Sleep hygiene - what is it and how to improve it
Sleeping better is on everyone’s 2021 to do list. It seems like mission impossible. But DOSE writer Demi has the expert tips to help you up your sleep hygiene game and get the shut-eye you deserve. From making sure your room is the right temperature to implementing a night-time routine, it’s a lot easier than you think…
What is sleep hygiene?
Humans are not sleeping the way nature intended. The duration of sleep, and when sleep occurs has all been comprehensively distorted by modernity says Matthew Walker, a professor of neuroscience and psychology and author of best-selling book Why We Sleep.
The Sleep Foundation explains that sleep hygiene means having both a bedroom environment and daily routines that promote consistent, uninterrupted sleep. Having good sleep hygiene can ensure you’re getting the maximised amount of sleep, getting rid of those restless nights.
How to improve your sleep hygiene:
Create a zen den
Your bedroom should be for two things. Sleep and sex. Spending all day in your room will make it likely your mind associates your bedroom with other mind stimulating activities, thus disrupting your sleep patterns. Keep your distance from the bedroom and make it as relaxing as possible with these tips:
Noise – No noise or noise is the debate that disrupts many partners in the bedroom. When it comes to sleep hygiene if you do choose the sound route, make sure it’s consistent. A good example is bath sounds or nature sounds. But TV or a whirring laptop, won’t make falling asleep any easier.
Light (or lack of) is key – The light in your bedroom for the 30-60 minutes before you shut your eyes should be dim and low. It’s basically prep for our mind and body to shut down and is a key element of sleep hygiene. If you struggle with drifting off to sleep, the DoDow sleep aid device should help to do the trick. This discreet gadget sits on your bedside table and emits a calming blue light onto the ceiling that slowly shrinks and grows, allowing your mind to drift off to sleep.
The ideal temperature – Part of sleep hygiene is getting your room temperature just right. The ideal temperature for adults to sleep in is 15 to 19 degrees. Sleep.org explains that when lying in bed trying to snooze, your body temperature decreases to initiate sleep and the ideal temperatures can actually help facilitate this. If your room is cool, rather than warm, it will be much easier to shut your eyes for the night.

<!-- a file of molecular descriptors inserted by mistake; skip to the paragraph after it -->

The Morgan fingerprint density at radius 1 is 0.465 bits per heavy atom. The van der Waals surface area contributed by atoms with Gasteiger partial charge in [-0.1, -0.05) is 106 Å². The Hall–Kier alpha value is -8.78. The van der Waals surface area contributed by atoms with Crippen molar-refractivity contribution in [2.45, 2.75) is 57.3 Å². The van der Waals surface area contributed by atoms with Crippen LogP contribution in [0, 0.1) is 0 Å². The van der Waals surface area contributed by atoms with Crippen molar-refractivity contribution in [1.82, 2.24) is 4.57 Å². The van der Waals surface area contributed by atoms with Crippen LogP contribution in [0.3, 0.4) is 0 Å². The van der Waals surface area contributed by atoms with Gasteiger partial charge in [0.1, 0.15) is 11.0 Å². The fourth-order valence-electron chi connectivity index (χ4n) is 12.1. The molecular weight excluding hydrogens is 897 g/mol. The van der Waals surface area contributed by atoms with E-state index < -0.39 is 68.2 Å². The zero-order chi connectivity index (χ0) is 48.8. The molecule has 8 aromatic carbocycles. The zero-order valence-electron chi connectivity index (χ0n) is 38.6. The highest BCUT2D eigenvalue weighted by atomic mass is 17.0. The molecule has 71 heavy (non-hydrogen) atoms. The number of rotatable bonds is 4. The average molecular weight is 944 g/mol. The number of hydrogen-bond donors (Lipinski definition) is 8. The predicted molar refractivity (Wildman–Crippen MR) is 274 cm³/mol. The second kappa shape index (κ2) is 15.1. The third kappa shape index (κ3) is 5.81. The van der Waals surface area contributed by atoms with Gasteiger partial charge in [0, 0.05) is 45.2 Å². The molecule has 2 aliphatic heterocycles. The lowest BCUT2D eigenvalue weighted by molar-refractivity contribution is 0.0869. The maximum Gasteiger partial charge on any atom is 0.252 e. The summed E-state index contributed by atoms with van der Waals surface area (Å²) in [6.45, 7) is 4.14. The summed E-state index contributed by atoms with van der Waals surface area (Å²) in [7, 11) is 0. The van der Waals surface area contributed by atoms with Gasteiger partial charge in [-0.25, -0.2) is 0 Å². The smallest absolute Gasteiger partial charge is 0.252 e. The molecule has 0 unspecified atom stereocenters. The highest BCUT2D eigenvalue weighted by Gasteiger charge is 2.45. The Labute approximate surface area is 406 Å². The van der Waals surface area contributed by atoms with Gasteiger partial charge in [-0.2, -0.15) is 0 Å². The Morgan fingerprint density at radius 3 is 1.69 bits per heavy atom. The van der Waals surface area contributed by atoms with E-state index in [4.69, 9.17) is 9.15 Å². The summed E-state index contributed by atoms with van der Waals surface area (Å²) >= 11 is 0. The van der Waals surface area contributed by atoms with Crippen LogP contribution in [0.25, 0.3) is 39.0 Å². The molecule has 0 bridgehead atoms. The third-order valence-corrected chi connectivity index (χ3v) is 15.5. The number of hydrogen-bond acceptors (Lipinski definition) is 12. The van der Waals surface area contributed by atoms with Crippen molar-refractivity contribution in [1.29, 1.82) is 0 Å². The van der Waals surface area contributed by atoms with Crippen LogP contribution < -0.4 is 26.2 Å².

Pillow spray – If you struggle with waking during the night, or are a restless sleeper, try this sleep pillow spray. Use at bedtime to help you fall asleep faster, reduce sleep anxiety and improve sleep quality. Give your pyjamas a light spritz too before sinking into bed and the rest will follow.
A night routine made for sleep
A key to sleep hygiene is having the ultimate night-time routine. Creating a routine will help your body recognise that it’s time to relax. Start your routine 30 to 60 minutes before bed. It can include things like reading, meditation or a warm bath.
One of my favourite things to do before bed is my night-time skin routine. The perfect solo activity. I feel my best when my skins feels my best and if you agree, you’d love the Clarins relaxing sleep mask. Super soothing, this plant-based overnight face mask is made to detox and hydrate. Just before you hit the pillow, apply the mask evenly on your face and neck (make sure your skin is clean). Whilst you sleep the mask gives your complexion the ultimate boost.
Switch it off!
It can be hard to disconnect from your phone or laptop before bed. But to increase your sleep hygiene, turning off technology is key! Give yourself at least 30 minutes blue light free before bed. The blue lights from electronics can decrease the amount of melatonin (the hormone that makes you tired) your body produces. This can keep you awake for much longer and make it difficult for you to fall asleep when you hit the pillow.
Sleep hygiene includes many factors. But focusing on a few of these will make a huge difference to your sleep hygiene and sleep!
If you enjoyed this article and would like to know more about sleep hygiene check out our other DOSE articles – Insomnia 101 and Why you might be getting more headaches right now.
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